Monitoring Sustainability Trends With the Citibeats Platform
Along with violent conflicts, food insecurity, and inflation, the world is experiencing ever-worsening climate change impacts—from record-high global sea levels and temperature increases to unusual weather patterns and deadly extreme heat.
Despite the Intergovernmental Panel on Climate Change (IPCC) warnings against exceeding 1.5 °C warming above pre-industrial levels, the world remains “woefully off track” of achieving climate goals agreed to in the landmark 2015 Paris Agreement and remaining below the threshold—which currently stands at 1.2 °C.
In an attempt to address the climate crisis, the United Nations (UN) released its Sustainable Development Goals (SDGs) in 2015, 17 interconnected objectives aiming to promote sustainability and equity—from eradicating poverty and ending hunger to providing decent work and climate action.
However, many regions are failing to align policies with these ambitious objectives in the necessary 2030 timeline—setting up further planetary upheaval.
This comes as the World Meteorological Organization (WMO) warned of a 50% likelihood the average global temperature will reach 1.5 °C in the next five years. As it stands, it is more vital than ever world leaders, governments, and policymakers make SDGs a top priority, and do so by leveraging informed, data-driven policies.
Emerging social understanding technologies enable unprecedented real-time insight into citizens’ most pressing concerns—from mobility and food insecurity to droughts and unemployment.
By collecting and analyzing unstructured data from social media, blog posts, forum discussions, and other social platforms, Citibeats generates real-time, contextualized insights on societal changes—viewable on a customizable dashboard.
As conversation topics increase in prevalence on these online platforms, Citibeats intelligently yields actionable data by country, region, date, and gender—among other identifiers—affording unparalleled insight into citizen perspectives as they unfold.
By leveraging this inclusive, representative technology, leaders can be empowered to proactively address climate inequities and warning signs, devise citizen-centric policies, and cultivate more trust with the public and hopefully reverse a concerning trend of increased apathy and frustration with public institutions.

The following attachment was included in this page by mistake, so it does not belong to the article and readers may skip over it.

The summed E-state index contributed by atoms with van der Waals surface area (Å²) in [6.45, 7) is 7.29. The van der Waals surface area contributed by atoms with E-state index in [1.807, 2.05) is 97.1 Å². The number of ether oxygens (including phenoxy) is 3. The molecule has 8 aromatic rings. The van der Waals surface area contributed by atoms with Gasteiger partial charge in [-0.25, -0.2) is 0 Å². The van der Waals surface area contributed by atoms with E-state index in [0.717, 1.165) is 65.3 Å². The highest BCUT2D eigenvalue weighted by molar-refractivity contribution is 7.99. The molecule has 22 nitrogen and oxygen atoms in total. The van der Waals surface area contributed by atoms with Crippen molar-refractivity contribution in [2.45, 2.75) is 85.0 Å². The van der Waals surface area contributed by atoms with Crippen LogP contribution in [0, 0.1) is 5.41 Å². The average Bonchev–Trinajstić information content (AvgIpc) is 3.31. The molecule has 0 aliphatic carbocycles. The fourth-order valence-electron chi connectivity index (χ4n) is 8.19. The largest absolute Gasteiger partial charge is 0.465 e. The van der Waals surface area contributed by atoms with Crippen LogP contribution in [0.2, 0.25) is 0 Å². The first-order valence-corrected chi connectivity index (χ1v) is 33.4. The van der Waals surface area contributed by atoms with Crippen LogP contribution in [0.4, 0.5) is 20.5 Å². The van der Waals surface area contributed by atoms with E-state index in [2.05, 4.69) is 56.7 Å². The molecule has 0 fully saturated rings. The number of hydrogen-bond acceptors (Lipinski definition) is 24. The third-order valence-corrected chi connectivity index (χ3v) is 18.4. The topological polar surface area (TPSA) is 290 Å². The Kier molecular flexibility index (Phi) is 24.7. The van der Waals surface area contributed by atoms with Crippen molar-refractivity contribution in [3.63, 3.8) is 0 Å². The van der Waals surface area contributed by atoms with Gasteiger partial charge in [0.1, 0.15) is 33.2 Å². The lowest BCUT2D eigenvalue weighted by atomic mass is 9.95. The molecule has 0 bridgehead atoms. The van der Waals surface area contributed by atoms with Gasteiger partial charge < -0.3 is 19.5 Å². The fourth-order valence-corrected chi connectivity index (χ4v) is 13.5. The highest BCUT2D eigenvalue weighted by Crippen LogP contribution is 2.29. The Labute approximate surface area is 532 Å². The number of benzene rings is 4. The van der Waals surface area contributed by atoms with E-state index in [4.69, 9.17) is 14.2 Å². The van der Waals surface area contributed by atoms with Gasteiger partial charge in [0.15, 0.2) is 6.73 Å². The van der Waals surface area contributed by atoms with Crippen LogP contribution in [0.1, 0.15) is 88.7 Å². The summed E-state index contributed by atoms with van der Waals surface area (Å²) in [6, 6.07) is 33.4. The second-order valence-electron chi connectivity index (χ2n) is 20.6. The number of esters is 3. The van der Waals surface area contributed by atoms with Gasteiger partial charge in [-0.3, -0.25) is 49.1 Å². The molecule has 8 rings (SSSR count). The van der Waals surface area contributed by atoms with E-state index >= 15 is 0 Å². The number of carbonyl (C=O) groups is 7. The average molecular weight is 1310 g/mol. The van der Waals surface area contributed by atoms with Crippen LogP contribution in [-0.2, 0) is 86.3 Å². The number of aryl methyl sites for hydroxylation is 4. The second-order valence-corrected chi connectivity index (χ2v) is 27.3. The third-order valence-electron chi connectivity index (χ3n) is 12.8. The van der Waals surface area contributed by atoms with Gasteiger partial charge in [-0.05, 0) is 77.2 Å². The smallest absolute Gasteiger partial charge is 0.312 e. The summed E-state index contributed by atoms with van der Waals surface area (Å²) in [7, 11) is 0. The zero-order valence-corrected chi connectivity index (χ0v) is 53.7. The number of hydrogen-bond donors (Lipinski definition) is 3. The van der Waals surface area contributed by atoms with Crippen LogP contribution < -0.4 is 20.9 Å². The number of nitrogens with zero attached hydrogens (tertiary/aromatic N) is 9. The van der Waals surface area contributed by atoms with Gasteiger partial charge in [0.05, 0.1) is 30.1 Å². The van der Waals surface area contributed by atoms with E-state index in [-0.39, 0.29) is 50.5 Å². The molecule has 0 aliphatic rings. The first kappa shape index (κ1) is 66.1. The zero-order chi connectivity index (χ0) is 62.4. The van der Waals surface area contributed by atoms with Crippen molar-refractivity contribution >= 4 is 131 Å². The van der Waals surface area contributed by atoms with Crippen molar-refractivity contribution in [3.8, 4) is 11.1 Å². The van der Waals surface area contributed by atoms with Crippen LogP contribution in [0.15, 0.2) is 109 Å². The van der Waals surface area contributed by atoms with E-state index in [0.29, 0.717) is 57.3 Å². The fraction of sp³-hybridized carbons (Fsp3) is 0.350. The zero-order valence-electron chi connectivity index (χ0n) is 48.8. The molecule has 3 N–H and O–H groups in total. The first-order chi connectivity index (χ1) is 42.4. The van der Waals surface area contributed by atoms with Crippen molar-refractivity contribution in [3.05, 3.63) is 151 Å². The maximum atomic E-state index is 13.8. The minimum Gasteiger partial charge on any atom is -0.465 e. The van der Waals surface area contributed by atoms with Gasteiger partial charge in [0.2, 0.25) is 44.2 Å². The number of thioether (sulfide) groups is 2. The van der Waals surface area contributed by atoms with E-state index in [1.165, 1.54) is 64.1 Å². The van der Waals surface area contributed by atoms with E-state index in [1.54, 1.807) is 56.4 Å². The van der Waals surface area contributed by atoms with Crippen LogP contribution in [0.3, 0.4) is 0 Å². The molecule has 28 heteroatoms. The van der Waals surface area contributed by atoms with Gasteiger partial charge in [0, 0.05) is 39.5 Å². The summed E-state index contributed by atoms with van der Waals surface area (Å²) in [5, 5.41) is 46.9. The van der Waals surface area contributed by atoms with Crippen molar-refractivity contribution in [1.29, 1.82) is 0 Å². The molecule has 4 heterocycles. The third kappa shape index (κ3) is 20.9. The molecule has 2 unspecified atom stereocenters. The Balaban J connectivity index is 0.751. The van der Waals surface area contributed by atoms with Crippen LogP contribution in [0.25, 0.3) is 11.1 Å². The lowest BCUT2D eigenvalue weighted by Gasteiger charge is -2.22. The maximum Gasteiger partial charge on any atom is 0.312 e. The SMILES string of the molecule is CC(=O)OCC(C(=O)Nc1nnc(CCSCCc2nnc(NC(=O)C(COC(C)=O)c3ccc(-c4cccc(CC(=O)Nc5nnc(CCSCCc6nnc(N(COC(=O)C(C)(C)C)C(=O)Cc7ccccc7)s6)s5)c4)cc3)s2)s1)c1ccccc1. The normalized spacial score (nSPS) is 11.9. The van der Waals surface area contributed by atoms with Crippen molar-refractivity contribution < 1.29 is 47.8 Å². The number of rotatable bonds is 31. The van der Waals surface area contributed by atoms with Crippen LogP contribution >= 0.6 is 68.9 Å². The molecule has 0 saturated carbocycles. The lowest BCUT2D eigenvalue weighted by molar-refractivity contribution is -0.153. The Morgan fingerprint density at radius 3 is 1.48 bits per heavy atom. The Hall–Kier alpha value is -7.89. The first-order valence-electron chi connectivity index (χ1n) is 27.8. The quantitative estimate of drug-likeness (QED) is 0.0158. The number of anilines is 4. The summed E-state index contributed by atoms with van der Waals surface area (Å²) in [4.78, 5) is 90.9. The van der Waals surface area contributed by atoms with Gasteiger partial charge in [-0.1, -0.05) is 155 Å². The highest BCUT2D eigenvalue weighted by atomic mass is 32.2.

As global warming continues to exacerbate, it has become more vital than ever that governments, leaders, and policymakers push sustainable initiatives that protect the planet and those most vulnerable from the worst impacts of climate change.
Global Crises Impact
How Global Crises Impact Climate Change
With an estimated one-third of food wasted yearly while those most vulnerable struggle with rampant food and water insecurity, it is clear that current systems of food production and consumption are not sustainable.
If the global population reaches 9.6 billion by 2050, as predicted, we would need almost three planets to sustain our current practices, the UN has warned.
It’s imperative we overhaul these detrimental practices and improve sustainability to better support long-term human, animal, and planetary health. When it comes to food insecurity, for example, we can optimize soil quality, protect biodiversity, employ organic production methods, avoid pesticides, practice animal husbandry, invest in sustainable packing, and more.
It is a well-known fact that Big Oil has wreaked irreversible havoc on planetary well-being, but the second-largest polluting industry has largely escaped scrutiny despite staggering levels of water consumption, significant carbon emissions, and exploitation of millions of child laborers.